Phoenix Instant Boot

Martin Brinkmann
Sep 28, 2009
Updated • May 21, 2018

Computer boot time is a concern to many but not all users. Some do not seem to care if a computer boots up for a minute or more while others leave their computers on to avoid having to boot it again at a later point in time.

I like to power on the computer in the morning for instance, and then go and make a coffee while the computer boots. Your experience may vary, as several factors play a role in the time it takes to boot a computer system.

One of the things that is extending the boot time of modern computer systems is the computer bios.

It can take up to ten seconds for the Bios to load hardware devices (like hard drives, computer memory or disk drives) before the operating system can start loading the files needed to boot the operating system.

Phoenix has developed a new technology that they call Phoenix Instant Boot. The new technology cuts down the time it takes for the Bios to initialize everything to one second. It is based on UEFI, the Unified Extensible Firmware Interface, which Intel developed back in 2005.

The improvement in boot time is achieved by loading devices and processes that are needed to load the operating system simultaneously. Take a look at the following video that has been posted to YouTube that showcases the boot time.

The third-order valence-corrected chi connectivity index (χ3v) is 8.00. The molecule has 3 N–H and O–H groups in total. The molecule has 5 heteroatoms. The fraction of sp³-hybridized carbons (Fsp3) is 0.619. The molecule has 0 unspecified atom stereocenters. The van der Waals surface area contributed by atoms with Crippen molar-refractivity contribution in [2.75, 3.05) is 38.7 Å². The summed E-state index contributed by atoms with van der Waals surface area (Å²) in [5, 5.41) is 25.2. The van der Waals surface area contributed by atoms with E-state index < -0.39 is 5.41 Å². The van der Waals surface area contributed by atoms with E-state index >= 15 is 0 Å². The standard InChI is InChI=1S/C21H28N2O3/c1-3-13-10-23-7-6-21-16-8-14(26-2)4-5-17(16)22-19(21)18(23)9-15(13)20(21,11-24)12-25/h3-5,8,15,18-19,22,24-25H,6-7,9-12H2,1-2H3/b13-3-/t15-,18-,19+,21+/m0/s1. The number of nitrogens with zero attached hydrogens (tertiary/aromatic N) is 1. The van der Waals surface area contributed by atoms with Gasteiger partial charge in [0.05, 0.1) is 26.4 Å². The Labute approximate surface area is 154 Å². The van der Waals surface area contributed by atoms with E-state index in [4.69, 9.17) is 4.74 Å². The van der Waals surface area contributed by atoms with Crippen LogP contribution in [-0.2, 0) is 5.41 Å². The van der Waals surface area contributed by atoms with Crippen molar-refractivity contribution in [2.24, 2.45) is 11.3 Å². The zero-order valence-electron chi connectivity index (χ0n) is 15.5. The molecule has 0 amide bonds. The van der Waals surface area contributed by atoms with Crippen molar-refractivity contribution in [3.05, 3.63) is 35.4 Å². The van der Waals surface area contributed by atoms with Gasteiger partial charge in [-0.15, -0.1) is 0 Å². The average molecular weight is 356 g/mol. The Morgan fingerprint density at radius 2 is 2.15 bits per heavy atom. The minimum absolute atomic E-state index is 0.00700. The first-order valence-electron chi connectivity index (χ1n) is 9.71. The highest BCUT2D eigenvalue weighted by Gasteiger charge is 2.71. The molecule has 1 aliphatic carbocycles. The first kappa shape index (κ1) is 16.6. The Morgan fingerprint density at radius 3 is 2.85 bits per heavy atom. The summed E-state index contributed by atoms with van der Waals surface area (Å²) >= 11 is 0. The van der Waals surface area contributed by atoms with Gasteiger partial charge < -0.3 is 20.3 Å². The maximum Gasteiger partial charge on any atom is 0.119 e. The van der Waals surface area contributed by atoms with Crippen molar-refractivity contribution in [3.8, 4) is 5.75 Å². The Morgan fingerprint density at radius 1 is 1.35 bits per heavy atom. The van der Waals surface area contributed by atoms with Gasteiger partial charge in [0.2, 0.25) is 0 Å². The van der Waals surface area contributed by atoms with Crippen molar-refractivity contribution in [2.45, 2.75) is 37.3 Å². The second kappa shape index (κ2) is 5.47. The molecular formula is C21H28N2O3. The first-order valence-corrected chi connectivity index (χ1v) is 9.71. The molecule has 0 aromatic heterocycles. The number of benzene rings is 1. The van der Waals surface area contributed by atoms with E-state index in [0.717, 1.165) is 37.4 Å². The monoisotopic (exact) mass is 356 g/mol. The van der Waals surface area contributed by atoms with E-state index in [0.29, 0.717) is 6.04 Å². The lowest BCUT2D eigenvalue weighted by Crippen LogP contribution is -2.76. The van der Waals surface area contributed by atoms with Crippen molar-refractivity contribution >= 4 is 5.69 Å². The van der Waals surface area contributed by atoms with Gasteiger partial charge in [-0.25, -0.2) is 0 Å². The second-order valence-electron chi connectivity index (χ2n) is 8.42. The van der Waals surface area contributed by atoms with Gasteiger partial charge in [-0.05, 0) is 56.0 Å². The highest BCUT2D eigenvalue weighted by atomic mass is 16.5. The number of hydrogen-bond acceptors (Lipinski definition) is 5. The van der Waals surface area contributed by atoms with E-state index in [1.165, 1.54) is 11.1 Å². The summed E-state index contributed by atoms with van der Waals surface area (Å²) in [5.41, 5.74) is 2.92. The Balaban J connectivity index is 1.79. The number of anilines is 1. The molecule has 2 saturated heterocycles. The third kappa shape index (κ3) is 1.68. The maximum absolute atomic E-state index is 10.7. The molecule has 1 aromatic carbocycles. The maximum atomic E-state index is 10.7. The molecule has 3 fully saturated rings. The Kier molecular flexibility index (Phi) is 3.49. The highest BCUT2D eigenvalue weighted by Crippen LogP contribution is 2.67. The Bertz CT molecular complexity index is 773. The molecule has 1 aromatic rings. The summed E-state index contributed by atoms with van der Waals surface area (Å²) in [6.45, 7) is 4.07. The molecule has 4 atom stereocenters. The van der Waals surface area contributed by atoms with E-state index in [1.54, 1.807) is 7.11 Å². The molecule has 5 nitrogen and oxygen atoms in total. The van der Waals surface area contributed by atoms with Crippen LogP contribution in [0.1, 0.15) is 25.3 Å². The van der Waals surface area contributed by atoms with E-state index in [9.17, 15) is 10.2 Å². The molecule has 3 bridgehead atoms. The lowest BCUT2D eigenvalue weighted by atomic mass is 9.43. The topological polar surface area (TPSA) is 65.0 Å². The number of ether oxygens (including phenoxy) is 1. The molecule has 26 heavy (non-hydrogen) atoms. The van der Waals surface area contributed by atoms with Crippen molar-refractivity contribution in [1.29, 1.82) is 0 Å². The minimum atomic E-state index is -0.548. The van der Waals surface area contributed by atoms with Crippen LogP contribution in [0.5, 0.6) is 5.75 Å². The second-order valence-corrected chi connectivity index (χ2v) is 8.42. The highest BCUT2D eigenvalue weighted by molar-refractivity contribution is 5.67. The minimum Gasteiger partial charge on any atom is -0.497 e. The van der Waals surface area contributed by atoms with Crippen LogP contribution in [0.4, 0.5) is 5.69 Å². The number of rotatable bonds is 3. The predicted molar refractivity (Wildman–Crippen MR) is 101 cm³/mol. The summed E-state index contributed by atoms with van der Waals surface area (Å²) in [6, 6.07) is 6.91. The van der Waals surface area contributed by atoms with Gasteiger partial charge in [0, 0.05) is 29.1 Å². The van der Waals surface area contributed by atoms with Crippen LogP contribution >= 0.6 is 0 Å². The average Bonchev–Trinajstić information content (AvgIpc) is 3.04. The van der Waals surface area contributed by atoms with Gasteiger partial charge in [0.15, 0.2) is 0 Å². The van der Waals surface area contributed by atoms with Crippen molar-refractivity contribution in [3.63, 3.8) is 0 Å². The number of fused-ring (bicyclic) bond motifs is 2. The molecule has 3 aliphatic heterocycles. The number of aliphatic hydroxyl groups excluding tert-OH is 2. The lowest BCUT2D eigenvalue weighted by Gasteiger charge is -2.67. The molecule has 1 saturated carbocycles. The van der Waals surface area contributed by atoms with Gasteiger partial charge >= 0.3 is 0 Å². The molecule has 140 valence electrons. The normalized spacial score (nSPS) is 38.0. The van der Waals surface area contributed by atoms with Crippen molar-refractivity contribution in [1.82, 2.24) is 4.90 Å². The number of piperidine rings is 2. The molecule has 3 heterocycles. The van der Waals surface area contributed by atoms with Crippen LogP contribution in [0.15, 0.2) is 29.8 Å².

The notebook used in the demonstration video was powered by a high-performance solid state disk. It took about ten seconds to boot into Windows 7. Phoenix picked a fast device for the demonstration but improved boot performance may be experienced on slower devices as well.

While boot time is not the only thing that counts, it is nice to see some progress in the area. It is even possible, according to Phoenix, that some hardware manufacturers will offer Bios upgrades that incorporate the technology.

Article Name
Phoenix Instant Boot
Phoenix Instant Boot is a new technology developed by Phoenix that reduces the boot time of computer systems significantly.
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  1. Jojo said on September 28, 2009 at 7:26 pm

    The demo is meaningless!

    Sure, on a system that is ONLY running a clean Windows variant, boot time will always be fairly quick. The real problem isn’t with the BIOS but with Windows itself.

    In a real world system with a network, services, firewall, AV, user applications, etc., the boot time that includes loading and initializing everything will always be much longer than on a clean system.

    On my WinXP system, it can take me 10-12 minutes to boot up and get all my applications up and running (about 80 processes), ready for me to begin work. Which is why I never turn my system off.

    I’d like to see them put my system on that machine with their rocket BIOS and see how much quicker they can boot.

    1. Martin said on September 28, 2009 at 9:16 pm

      I’d say about 9 seconds faster, probably more depending on the speed of your hard drive and the SSD that they used.

  2. RG said on September 28, 2009 at 6:39 pm

    In the overall scheme of things individual application’s (say Firefox or more advanced apps like CAD software, 3d modeling, photoshop, etc.) performance is more important in my opinion. But advances in boot times are great as well.

  3. lting77 said on September 28, 2009 at 5:32 pm

    presto! linux can get to browser page about as fast

    after the trial ends, the program will auto shut down in 10minutes
    this is still useful to leave on system for quick internet/email/ check before
    bedtime (as this limits internet addiction/ sleep loss)

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